Understanding how different levels of readers comprehend science texts is the focus of a nearly $1 million grant awarded to an interdisciplinary team of Penn State psychology and education researchers by the National Science Foundation.
The grant is one of 16 awarded across the country as part of the NSF's Integrative Strategies for Understanding Neural and Cognitive Systems program as well as NSF's support for the White House BRAIN Initiative (Brain Research through Advancing Innovative Neurotechnologies).
"Our research hopes to capture cognitive and brain representations and states during and after the reading of science texts, in both native English speakers and immigrant students for whom English is the second language," said Ping Li, principal investigator for the project and professor of psychology, linguistics and information sciences and technology. "Such an approach to individual differences in learning -- good readers vs. poor readers -- will have significant implications for STEM (Science, Technology, Engineering and Mathematics) education and education in general."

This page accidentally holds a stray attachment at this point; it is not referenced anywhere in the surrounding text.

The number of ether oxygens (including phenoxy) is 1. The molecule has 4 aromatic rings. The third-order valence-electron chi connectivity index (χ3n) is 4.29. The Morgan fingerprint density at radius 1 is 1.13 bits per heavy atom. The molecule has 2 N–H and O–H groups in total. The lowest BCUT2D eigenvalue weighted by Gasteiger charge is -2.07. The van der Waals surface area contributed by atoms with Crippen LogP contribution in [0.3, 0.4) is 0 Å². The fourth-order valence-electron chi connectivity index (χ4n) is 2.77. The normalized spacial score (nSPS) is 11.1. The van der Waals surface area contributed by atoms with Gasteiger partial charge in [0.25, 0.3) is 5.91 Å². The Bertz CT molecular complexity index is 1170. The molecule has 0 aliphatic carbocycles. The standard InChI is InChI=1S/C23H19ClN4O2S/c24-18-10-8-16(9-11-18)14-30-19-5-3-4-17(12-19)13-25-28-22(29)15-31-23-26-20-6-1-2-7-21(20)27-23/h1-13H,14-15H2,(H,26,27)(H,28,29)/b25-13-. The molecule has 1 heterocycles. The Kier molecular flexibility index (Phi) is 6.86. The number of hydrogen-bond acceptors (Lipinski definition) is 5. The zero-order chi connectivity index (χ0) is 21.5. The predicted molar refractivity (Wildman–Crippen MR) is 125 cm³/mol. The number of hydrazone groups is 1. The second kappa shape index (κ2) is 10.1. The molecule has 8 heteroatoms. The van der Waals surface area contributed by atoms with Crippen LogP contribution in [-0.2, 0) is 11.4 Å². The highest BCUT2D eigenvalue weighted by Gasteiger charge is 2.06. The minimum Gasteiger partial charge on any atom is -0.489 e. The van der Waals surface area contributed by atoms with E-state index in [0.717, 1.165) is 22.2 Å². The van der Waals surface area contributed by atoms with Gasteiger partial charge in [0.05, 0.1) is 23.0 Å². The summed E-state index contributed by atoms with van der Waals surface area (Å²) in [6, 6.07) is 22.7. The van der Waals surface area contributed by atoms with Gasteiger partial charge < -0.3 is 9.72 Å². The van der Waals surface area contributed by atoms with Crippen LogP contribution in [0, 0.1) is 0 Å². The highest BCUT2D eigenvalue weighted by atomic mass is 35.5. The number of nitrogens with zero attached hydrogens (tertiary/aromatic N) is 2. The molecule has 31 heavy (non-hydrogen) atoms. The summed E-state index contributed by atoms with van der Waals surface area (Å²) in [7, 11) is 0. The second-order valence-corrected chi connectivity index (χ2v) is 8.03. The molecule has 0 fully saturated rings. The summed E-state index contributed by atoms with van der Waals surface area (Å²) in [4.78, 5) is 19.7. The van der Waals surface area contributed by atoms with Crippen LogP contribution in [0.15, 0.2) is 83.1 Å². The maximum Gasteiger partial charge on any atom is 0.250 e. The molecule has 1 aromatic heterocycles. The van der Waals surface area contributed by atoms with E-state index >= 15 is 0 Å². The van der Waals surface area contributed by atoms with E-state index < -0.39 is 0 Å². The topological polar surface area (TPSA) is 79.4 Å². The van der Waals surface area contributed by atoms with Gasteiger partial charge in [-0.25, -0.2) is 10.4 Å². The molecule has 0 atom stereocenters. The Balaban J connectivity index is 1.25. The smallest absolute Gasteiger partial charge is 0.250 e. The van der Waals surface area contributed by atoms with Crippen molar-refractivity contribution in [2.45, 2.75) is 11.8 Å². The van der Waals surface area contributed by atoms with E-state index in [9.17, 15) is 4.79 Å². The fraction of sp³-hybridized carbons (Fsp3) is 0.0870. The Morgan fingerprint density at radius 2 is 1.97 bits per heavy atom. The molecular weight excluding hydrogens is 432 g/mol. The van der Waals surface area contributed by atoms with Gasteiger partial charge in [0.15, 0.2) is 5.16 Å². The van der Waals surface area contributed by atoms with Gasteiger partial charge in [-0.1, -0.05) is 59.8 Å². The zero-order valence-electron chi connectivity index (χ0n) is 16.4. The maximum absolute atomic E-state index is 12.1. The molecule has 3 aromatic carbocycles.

Li and colleagues will combine functional magnetic resonance imaging, reading comprehension and brain network analyses to understand the neurocognitive mechanisms underlying reading comprehension.
Working with Li are Roy B. Clariana, professor of education in the learning, design and technology program, and Bonnie Meyer, professor of educational psychology.